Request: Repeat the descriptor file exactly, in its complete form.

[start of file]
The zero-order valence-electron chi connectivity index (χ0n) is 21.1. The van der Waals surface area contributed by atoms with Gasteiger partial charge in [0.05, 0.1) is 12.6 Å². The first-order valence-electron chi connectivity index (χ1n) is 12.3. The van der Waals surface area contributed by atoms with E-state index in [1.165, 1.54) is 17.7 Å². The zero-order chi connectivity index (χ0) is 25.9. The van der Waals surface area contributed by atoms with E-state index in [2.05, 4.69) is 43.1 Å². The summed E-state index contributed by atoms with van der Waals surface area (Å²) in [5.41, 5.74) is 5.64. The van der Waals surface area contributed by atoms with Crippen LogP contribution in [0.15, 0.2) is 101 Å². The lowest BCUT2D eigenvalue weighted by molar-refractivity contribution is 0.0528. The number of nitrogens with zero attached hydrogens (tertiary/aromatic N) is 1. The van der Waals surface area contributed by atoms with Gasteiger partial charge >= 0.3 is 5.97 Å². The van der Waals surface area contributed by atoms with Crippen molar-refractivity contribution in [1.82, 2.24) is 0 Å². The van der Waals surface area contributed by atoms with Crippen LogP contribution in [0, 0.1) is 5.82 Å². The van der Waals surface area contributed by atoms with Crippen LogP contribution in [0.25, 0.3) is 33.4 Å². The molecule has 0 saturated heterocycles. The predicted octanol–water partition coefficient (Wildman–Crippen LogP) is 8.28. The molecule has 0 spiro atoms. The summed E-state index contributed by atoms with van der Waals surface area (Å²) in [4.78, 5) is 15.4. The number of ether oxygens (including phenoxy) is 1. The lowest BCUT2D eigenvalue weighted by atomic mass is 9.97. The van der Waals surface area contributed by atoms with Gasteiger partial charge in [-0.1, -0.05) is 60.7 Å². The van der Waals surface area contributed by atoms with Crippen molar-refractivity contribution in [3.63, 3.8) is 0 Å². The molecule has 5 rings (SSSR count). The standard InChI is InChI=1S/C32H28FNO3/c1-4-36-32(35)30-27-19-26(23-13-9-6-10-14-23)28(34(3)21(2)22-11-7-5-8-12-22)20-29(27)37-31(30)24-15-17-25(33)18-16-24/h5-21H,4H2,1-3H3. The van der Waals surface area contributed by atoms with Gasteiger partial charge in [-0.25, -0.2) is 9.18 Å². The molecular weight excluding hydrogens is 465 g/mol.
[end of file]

The zero-order valence-electron chi connectivity index (χ0n) is 21.1. The van der Waals surface area contributed by atoms with Gasteiger partial charge in [0.05, 0.1) is 12.6 Å². The first-order valence-electron chi connectivity index (χ1n) is 12.3. The van der Waals surface area contributed by atoms with E-state index in [1.165, 1.54) is 17.7 Å². The zero-order chi connectivity index (χ0) is 25.9. The van der Waals surface area contributed by atoms with E-state index in [2.05, 4.69) is 43.1 Å². The summed E-state index contributed by atoms with van der Waals surface area (Å²) in [5.41, 5.74) is 5.64. The van der Waals surface area contributed by atoms with Crippen LogP contribution in [0.15, 0.2) is 101 Å². The lowest BCUT2D eigenvalue weighted by molar-refractivity contribution is 0.0528. The number of nitrogens with zero attached hydrogens (tertiary/aromatic N) is 1. The van der Waals surface area contributed by atoms with Gasteiger partial charge >= 0.3 is 5.97 Å². The van der Waals surface area contributed by atoms with Crippen molar-refractivity contribution in [1.82, 2.24) is 0 Å². The van der Waals surface area contributed by atoms with Crippen LogP contribution in [0, 0.1) is 5.82 Å². The van der Waals surface area contributed by atoms with Crippen LogP contribution in [0.25, 0.3) is 33.4 Å². The molecule has 0 saturated heterocycles. The predicted octanol–water partition coefficient (Wildman–Crippen LogP) is 8.28. The molecule has 0 spiro atoms. The summed E-state index contributed by atoms with van der Waals surface area (Å²) in [4.78, 5) is 15.4. The number of ether oxygens (including phenoxy) is 1. The lowest BCUT2D eigenvalue weighted by atomic mass is 9.97. The van der Waals surface area contributed by atoms with Gasteiger partial charge in [-0.1, -0.05) is 60.7 Å². The van der Waals surface area contributed by atoms with Crippen molar-refractivity contribution in [3.63, 3.8) is 0 Å². The molecule has 5 rings (SSSR count). The standard InChI is InChI=1S/C32H28FNO3/c1-4-36-32(35)30-27-19-26(23-13-9-6-10-14-23)28(34(3)21(2)22-11-7-5-8-12-22)20-29(27)37-31(30)24-15-17-25(33)18-16-24/h5-21H,4H2,1-3H3. The van der Waals surface area contributed by atoms with Gasteiger partial charge in [-0.25, -0.2) is 9.18 Å². The molecular weight excluding hydrogens is 465 g/mol.